Why must rail fares go up at all?

By | Category: Travel rumblings

That rail fares are going up again next January will surprise no-one.

Must there be a price rise?

This time it is 1.6% but why should they go up at a time when discounting might persuade people to return to the train services?

Who would have thought, this time last year, that trains would run almost empty. Yes I know a recent service from St Albans into London was full but what was a commuter sardine can of a train – a service from Horsham in Sussex up to London Victoria – was very sparsely filled, almost a passenger per carriage.

Even trains known for moving passengers and cumbersome luggage like the 13.30 from Manchester to Tenby or the 18.06 from Paignton to Birmingham has been quieter than might be expected.

Why because people have been driving.

Do we want people in cars or do we want as many as possible on public transport?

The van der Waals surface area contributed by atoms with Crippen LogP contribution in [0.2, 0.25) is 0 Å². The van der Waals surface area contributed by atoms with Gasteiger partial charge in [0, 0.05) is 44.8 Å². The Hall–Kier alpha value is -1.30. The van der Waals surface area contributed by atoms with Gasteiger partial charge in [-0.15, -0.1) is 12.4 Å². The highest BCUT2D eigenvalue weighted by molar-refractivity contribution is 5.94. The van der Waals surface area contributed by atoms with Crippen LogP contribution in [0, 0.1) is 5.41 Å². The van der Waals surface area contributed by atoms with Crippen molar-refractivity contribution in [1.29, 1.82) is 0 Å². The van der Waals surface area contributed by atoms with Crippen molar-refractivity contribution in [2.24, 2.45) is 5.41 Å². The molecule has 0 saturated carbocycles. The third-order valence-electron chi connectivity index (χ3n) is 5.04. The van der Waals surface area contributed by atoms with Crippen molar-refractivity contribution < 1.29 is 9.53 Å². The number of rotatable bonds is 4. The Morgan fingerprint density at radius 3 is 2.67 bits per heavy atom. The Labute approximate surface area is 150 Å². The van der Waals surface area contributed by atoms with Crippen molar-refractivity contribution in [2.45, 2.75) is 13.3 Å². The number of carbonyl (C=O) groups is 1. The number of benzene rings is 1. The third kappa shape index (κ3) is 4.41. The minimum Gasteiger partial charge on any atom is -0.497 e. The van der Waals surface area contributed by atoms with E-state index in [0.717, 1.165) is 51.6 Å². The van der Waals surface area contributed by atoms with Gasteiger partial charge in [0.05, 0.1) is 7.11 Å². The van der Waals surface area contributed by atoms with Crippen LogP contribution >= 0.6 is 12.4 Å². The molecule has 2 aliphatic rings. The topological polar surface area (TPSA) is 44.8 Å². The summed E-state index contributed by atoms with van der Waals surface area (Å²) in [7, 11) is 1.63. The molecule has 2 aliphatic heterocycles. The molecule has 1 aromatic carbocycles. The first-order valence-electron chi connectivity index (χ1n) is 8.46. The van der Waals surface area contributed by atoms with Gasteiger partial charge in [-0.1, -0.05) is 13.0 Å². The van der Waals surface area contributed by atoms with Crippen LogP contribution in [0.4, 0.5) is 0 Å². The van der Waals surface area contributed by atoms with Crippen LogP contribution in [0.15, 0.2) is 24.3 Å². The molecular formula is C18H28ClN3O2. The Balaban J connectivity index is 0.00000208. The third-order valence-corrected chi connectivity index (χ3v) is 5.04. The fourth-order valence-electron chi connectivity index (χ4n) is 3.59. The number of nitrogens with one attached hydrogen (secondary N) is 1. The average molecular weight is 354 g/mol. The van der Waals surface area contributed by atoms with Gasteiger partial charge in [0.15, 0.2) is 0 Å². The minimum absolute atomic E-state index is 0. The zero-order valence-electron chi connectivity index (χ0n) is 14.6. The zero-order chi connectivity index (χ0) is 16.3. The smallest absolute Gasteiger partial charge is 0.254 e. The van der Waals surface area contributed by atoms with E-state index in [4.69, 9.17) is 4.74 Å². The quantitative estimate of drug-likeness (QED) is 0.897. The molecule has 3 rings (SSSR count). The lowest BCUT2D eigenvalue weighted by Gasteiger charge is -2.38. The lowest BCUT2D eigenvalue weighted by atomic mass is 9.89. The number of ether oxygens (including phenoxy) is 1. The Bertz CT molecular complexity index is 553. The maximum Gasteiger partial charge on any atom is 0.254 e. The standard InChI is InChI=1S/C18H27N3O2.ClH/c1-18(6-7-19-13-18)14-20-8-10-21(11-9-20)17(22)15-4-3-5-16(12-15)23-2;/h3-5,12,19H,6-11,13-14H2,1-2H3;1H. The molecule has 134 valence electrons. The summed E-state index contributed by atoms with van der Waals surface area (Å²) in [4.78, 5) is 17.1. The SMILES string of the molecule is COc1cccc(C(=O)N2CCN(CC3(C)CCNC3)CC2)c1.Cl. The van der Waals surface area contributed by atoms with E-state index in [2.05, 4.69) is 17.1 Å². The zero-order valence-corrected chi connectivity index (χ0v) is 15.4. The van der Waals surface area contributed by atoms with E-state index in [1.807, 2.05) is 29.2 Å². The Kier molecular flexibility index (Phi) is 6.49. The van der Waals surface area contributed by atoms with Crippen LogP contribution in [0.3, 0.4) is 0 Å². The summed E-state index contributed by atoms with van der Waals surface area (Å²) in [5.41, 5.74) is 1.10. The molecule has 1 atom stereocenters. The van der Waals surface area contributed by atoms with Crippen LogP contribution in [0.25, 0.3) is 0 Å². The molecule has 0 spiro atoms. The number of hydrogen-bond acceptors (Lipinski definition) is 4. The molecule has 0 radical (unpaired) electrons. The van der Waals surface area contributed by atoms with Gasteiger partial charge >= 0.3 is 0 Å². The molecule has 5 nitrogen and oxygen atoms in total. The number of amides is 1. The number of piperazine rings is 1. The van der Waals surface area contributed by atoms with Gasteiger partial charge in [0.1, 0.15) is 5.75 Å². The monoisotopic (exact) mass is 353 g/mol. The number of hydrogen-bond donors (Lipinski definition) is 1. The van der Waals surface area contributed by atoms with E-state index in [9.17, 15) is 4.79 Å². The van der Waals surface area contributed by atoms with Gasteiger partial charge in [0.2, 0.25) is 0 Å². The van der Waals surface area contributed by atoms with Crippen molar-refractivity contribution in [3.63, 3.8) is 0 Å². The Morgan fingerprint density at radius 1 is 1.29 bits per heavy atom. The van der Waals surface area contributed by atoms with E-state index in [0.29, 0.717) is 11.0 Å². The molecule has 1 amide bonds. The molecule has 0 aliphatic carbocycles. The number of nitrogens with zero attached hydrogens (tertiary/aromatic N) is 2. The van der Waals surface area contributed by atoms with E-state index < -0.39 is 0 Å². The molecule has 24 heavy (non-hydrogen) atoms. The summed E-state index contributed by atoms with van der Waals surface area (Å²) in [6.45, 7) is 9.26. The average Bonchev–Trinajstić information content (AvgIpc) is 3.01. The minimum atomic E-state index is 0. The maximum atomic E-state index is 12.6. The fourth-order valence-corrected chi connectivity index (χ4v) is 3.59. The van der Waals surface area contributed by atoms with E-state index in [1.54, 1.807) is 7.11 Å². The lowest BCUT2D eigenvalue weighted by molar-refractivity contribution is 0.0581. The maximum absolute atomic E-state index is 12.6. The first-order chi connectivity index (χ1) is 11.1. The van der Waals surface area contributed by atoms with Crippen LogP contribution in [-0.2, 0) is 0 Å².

Admittedly the confidence factor has to be resolved first. People have to feel that train travel is as safe as it could be made and that confidence just isn’t there.

In the old days with compartment carriages it was easier to socially distance. Some airlines are considering perspex screens between seats and behind rows to instill confidence. What are the railway companies considering? I wouldn’t know not having been on a train since March but those that have tell me that they don’t see much of a difference apart from with signage.

When Grant Shapps, the cabinet minister responsible for transport, said that he expected train passenger numbers would return to normal he wasn’t talking about tomorrow or the week after. In the meantime confidence has to be built and increasing rail fares does nothing but antagonise those who he wants to return to the rail network.

Does he want a busier road network, a congested road network and endless stories about infrastructure failures?

And before anybody says that the railway network must pay for itself, why? The British government has thrown billions at industry during the pandemic. It can’t say that it can’t afford to do the same to cancel the fares’ rise.

Coming after it was announced that CrossRail wouldn’t be ready until 2022 and would cost in excess of another £400 million, cancelling a rise would be not just good politics but help to restore some faith in the future direction of transport.

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